Look to New Hires for Growth and Prosperity
Two years ago, we relocated from our office of many years to a much larger building down the street which had space for growth. This move was strategic as we saw opportunity in a strong economy to continue to grow our company’s footprint and increase volume. With modest growth again predicted for 2018, we have been slowly increasing staff and training new designers and future project managers to handle the increased workload. Our new office, which we thought had plenty of room for expansion, is again feeling cramped with many young, very capable, and smart 20-something designers and project managers sitting at cubicles armed with some big headphones, multiple computer monitors covered with three-dimensional (3D)design spaces, and hopes of long-term success in the fire sprinkler industry.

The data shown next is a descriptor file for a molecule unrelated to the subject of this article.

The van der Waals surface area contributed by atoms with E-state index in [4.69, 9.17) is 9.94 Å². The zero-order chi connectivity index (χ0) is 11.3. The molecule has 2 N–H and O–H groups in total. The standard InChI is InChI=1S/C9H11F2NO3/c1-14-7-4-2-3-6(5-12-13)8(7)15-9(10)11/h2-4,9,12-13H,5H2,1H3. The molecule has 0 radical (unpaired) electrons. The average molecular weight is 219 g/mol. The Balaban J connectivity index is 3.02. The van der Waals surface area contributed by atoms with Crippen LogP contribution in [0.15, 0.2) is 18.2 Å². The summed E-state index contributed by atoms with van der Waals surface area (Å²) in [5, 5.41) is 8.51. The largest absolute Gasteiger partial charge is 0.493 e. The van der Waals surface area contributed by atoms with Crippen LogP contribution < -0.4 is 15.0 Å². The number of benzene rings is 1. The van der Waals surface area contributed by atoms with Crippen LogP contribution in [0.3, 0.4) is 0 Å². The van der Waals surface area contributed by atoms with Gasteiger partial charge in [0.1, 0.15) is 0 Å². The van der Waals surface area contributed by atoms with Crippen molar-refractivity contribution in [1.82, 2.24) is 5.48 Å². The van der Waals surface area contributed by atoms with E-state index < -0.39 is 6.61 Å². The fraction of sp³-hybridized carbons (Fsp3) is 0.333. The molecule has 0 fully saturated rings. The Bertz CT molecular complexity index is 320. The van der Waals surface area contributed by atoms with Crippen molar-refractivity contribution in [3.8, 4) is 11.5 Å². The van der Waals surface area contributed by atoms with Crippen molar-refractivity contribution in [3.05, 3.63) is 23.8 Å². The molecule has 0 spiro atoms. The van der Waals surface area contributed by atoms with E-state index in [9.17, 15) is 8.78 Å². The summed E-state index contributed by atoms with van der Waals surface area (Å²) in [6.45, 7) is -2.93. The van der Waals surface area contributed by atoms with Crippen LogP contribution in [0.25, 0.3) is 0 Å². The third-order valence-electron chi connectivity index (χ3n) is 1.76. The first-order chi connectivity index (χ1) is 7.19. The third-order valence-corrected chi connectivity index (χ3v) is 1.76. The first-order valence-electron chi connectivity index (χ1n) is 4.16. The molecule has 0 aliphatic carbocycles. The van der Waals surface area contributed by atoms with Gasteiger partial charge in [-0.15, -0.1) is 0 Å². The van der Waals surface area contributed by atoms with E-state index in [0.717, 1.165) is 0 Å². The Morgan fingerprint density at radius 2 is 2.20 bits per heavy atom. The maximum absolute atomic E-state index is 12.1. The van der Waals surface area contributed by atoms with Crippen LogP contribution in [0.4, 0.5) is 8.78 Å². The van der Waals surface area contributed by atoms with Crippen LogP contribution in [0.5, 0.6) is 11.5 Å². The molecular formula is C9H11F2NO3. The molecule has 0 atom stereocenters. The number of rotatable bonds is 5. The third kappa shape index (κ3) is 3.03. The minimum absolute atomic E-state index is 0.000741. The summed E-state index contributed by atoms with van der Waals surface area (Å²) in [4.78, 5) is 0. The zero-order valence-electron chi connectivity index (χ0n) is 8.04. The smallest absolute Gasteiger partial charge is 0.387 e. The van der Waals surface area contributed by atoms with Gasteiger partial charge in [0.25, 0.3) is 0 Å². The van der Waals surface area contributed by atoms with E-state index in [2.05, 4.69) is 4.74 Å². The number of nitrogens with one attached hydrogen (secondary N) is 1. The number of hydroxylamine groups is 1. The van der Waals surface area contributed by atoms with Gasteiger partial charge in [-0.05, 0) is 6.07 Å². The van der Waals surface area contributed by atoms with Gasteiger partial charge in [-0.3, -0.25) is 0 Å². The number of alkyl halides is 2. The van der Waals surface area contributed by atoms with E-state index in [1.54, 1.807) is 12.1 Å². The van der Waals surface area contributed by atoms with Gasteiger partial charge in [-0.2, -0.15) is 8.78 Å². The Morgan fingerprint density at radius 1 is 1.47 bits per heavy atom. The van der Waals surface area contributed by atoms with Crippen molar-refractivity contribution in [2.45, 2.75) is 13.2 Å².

For many of us who have been in the industry for years, we have seen construction evolve with the times, which has put strain on us as we figure out how to grow with it. These days many projects are building information modeled (BIM) and 3D coordinated, buildings and their architecture are more complex, and general contractors are expecting more from their subcontractors than ever before. This modernization of the construction industry has led to compressed construction schedules while complicating the upfront design process and placing a greater importance on project controls. Many of these systems, which have made installation and field coordination easier, have also increased design times and limited how much work one designer/project manager can effectively draw and manage, which, in some instances, have decreased a person’s annual volume by nearly half. So that begs the next question: If we are doing more work and the amount that can be handled by one person is decreasing, who are we hiring to take on the additional workload?